Box Progress
Box after the duct tape attack. With the lid limiter attached.
Box Back
Same from the back.
Limiter Close
Limiter screwed  to a short piece of  wooden cylinder of which sanded flat side is glued to the lid.

This week I’ll be working on a lighting system and fasteners for the acrylic door to hold it tight against the insulators. I have a 5 day break coming this Friday, we’ll be working hard in the workshop ;)

Proxxon MF 70 and LinuxCNC – Part VI

I’ve been playing around with FreeCAD (learning with video tutorials on YouTube), PyCAM, LinuxCNC Image to Gcode, OpenSCAM,  etc. We were planning on routing a 2D shape, and I thought Image to G Code would be helpful. I was wrong. It’s actually for milling contours (constant stepover?), but not for routing a stencil.

img2gcode
Image to G Code on LinuxCNC 2.6

Since it was taking ages to process an image on the CNC PC (800 MHz P III + 512 MB RAM + Trident Blade 3D 8MB), I did all this on my actual desktop PC (i5 2.8GHz overclocked to 3.8 GHz + 1600 Ghz 8 GB RAM + NVIDIA GTX 660 Ti) running LinuxCNC 2.6 from a USB disk. So I could try the image with different parameters quickly. Well, Max Baser Jittter was so much better (around 5000 ns) than it is on the CNC PC (around 50000 ns), while everything was running so smoothly as opposed to the flickering windows and late responses of the CNC PC. So, I’m not really sure about those “a faster PC doesn’t necessarily mean you’ll get faster RTAI response” comments.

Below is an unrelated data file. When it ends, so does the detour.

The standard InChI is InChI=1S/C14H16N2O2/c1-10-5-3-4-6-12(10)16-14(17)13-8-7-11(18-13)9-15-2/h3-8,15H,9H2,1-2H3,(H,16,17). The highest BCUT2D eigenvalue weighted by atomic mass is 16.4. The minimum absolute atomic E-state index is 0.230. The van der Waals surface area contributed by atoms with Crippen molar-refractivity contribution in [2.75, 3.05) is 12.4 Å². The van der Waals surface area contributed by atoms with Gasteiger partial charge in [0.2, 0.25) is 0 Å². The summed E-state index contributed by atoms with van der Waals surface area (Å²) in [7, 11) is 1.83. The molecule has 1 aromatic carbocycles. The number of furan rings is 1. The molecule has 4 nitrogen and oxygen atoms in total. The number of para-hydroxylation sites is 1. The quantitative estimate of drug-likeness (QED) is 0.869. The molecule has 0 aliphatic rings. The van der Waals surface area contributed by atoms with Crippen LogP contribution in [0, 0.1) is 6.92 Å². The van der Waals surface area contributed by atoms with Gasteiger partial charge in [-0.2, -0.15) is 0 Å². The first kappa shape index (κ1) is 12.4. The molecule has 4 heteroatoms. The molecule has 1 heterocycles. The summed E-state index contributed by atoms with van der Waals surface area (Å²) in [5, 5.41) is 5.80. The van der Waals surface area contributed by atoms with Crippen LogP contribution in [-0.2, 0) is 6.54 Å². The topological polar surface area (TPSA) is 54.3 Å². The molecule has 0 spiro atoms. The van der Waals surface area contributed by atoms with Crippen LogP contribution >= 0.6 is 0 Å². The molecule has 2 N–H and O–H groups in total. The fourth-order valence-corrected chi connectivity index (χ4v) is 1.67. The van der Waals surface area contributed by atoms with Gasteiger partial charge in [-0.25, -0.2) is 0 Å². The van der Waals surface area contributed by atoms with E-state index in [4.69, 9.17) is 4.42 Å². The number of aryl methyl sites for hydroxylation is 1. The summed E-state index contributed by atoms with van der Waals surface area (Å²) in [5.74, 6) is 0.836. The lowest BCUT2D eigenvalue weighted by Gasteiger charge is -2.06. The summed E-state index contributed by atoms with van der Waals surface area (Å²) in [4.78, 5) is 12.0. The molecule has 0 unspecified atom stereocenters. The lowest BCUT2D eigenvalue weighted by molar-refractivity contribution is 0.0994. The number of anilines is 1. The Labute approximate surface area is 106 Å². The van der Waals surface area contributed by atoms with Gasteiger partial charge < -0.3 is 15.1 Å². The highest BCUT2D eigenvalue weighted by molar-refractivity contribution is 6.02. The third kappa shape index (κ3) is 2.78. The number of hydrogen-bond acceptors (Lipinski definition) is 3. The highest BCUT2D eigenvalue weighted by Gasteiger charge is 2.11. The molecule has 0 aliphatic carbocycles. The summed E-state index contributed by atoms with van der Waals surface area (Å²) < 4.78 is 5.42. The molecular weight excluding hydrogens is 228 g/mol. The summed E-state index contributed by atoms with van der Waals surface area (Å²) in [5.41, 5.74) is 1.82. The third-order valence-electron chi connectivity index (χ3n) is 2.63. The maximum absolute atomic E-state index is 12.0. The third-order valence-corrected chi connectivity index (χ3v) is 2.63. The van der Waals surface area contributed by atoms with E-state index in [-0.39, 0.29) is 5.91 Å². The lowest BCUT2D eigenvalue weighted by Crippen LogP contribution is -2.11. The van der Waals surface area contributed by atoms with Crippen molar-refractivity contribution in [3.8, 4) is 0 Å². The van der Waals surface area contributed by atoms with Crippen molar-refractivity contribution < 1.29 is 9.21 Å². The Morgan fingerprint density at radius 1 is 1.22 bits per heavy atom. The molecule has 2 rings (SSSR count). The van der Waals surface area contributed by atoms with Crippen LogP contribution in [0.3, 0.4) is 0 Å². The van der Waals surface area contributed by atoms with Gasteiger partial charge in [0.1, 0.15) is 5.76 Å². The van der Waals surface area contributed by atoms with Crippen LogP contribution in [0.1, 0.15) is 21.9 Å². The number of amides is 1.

OpenSCAM in action. The result is not really what I need.
OpenSCAM in action. The result is not really what I need.

I’m thinking about installing LinuxCNC 2.6 on a different partition on my actual desktop PC just for the kicks.

Still no real work on the CNC. I’ll either shallow carve this shape above in brass for a test, or create a DXF to route it in 2D.

 

Proxxon MF 70 and LinuxCNC – Part V

I got a 20GB 7200RPM IBM PATA HDD last week, and it works good. I also upgraded the ram to 512MB. I successfully installed LinuxCNC 2.6 this time, but the Maximum Base Jitter was too high. Eventually, I installed 2.5, and all is fine now. Friday, my friend Pamir and I managed to do out first cut. I think it turned out alright, considering we didn’t have a suitable bit, and it was out first cut. Motors are 1/8 stepping.